The point of the book is that the self is an illusion and therefore through meditation, enlightenment, and perhaps mind-altering drugs, you can become aware of this.  There was quite a bit of fascinating stuff about the structure of the brain in there, which I think is extremely cool, but it didn't convince me that the self is an illusion.  And even if it were one, I don't see why I would want to be conscious of that.  I like being myself.  Why would it make me happier to experience some other variety of consciousness that doesn't include a notion of myself?  Heck, I already feel I'm losing myself sometimes, and it's not a good feeling, it's a bad feeling.  So I don't get it.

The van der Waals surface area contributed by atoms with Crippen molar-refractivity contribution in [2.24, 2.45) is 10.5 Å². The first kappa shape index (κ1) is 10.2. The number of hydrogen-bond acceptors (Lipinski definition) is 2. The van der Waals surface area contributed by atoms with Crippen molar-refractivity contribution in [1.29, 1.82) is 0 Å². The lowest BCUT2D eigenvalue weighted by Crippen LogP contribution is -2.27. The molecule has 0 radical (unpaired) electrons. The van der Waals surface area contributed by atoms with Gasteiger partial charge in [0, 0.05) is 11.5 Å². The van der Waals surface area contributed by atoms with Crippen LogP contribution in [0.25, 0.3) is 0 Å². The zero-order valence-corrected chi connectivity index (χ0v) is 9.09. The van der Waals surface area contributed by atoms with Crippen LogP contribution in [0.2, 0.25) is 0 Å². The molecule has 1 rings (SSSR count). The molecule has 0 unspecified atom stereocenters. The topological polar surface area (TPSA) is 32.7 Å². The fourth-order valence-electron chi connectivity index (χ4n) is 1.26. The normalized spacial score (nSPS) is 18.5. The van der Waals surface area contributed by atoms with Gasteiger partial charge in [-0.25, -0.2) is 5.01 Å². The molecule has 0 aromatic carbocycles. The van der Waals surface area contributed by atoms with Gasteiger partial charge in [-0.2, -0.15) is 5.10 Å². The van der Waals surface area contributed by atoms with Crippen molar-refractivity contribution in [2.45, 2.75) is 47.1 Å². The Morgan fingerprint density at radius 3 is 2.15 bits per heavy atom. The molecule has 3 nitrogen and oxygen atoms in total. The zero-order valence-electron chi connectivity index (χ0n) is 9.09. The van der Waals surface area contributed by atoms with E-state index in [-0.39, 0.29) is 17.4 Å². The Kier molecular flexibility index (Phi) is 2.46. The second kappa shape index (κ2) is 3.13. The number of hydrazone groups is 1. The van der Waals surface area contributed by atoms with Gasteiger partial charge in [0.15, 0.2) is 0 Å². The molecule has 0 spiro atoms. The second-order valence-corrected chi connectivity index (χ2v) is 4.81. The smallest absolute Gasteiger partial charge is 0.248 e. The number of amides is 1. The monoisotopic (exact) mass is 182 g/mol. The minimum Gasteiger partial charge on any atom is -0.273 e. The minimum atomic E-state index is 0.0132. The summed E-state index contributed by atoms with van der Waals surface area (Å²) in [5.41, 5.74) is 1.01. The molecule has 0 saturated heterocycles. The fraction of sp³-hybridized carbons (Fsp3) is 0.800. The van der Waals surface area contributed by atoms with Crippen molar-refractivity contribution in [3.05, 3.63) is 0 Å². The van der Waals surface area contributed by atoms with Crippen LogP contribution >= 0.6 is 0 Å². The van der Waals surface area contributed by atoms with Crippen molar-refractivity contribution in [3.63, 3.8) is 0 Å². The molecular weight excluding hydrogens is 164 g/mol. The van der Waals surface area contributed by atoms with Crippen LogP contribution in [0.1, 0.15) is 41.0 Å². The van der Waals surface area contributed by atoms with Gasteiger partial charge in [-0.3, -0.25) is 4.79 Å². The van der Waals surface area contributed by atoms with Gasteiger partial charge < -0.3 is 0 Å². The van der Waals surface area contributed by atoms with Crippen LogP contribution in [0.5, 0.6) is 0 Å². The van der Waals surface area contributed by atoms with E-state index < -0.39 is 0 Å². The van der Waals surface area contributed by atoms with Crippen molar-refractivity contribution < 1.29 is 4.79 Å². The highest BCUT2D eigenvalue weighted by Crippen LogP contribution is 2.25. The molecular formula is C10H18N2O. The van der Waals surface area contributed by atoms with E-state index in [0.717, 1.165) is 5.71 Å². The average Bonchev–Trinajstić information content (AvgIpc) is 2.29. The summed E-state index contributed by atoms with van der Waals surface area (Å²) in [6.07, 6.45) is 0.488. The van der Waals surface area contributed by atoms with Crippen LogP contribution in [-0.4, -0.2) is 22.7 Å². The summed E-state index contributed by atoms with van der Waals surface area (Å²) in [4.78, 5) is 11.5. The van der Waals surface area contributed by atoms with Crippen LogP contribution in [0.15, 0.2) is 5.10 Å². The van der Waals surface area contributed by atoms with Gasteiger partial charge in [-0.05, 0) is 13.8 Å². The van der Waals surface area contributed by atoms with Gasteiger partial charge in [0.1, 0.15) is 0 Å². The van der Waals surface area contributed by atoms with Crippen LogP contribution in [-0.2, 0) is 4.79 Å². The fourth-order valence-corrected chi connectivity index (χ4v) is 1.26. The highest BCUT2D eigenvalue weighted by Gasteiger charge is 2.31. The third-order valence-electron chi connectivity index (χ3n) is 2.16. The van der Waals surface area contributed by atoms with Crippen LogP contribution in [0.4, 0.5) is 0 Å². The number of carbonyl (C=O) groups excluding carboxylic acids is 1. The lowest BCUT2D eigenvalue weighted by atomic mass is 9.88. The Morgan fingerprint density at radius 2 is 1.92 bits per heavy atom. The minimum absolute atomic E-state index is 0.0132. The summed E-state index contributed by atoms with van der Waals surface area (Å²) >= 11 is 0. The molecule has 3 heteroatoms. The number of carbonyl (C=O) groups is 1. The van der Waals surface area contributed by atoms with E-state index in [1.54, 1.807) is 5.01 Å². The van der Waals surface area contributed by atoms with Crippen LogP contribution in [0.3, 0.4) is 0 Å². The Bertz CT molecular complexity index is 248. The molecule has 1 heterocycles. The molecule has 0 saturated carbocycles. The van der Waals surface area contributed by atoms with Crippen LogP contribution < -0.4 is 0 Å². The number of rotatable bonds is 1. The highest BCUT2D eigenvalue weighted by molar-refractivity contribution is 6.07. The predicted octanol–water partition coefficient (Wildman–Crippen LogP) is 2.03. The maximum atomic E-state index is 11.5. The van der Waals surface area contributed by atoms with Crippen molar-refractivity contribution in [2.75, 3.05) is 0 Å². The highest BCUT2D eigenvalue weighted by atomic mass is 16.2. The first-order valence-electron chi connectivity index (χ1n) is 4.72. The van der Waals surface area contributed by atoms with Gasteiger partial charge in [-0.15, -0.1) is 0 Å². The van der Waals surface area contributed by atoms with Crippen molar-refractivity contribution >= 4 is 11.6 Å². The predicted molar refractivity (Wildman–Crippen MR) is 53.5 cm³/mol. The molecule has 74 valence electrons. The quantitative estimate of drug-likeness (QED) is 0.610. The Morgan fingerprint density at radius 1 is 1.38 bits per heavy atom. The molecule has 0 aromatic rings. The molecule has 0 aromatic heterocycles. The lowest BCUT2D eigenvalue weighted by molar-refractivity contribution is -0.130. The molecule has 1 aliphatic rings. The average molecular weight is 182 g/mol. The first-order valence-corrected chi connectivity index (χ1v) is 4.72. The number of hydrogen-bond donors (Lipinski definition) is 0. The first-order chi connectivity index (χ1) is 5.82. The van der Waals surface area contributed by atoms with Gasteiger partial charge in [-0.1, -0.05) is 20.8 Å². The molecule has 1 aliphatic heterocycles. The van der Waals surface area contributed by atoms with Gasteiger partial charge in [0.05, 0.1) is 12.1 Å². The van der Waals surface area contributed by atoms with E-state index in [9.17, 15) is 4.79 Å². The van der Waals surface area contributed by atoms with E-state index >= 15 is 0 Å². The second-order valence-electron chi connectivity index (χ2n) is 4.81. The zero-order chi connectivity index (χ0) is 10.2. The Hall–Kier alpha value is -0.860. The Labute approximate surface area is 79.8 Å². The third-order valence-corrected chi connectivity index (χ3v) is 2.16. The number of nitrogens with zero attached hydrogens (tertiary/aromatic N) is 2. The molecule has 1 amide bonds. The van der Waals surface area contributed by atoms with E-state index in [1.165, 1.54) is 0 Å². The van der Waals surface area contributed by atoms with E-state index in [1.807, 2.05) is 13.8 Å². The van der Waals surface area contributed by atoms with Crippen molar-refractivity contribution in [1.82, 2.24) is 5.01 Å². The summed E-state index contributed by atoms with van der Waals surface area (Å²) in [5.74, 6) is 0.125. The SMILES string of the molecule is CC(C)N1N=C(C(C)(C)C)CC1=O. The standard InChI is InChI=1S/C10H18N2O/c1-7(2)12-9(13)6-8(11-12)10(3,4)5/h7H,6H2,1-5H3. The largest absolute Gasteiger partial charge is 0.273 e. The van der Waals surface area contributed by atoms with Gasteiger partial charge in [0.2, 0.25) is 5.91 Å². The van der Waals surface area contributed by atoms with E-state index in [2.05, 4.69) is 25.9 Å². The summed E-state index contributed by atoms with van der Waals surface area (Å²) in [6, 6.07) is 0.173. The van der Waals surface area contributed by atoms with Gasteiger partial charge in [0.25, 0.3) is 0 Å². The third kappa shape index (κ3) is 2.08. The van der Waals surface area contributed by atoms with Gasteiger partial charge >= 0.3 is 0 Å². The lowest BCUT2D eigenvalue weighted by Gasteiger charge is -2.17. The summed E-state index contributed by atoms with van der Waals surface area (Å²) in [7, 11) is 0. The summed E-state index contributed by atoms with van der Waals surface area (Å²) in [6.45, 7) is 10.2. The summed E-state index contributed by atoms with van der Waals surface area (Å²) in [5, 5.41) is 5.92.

I also think that Buddhism can oversell itself in a culty way just as badly as any other religion, and even when it's secularized like Harris is trying to do.  It lures you in with a bit of harmless meditation, but to attain real enlightenment you're going to have to find a teacher.  The teacher has absolutely no way to prove to you he knows what he's doing, so you just have to guess.  (In fairness, this problem is addressed in the book.)  Sam Harris is not "enlightened," himself, though he claims to have experienced moments of enlightenment.  But it just makes me wonder, is anyone actually enlightened?  Or do they just pretend to be because it gets them legions of adoring fans?  And if true enlightenment makes you content to live in squalor the rest of your days, is that really something we should be seeking after?  I'd like a form of enlightenment that would cause me to love my neighbor so much that any sacrifice for others would be easy.  I could be the next Mother Teresa and enjoy it too.  And can I get that to-go, please?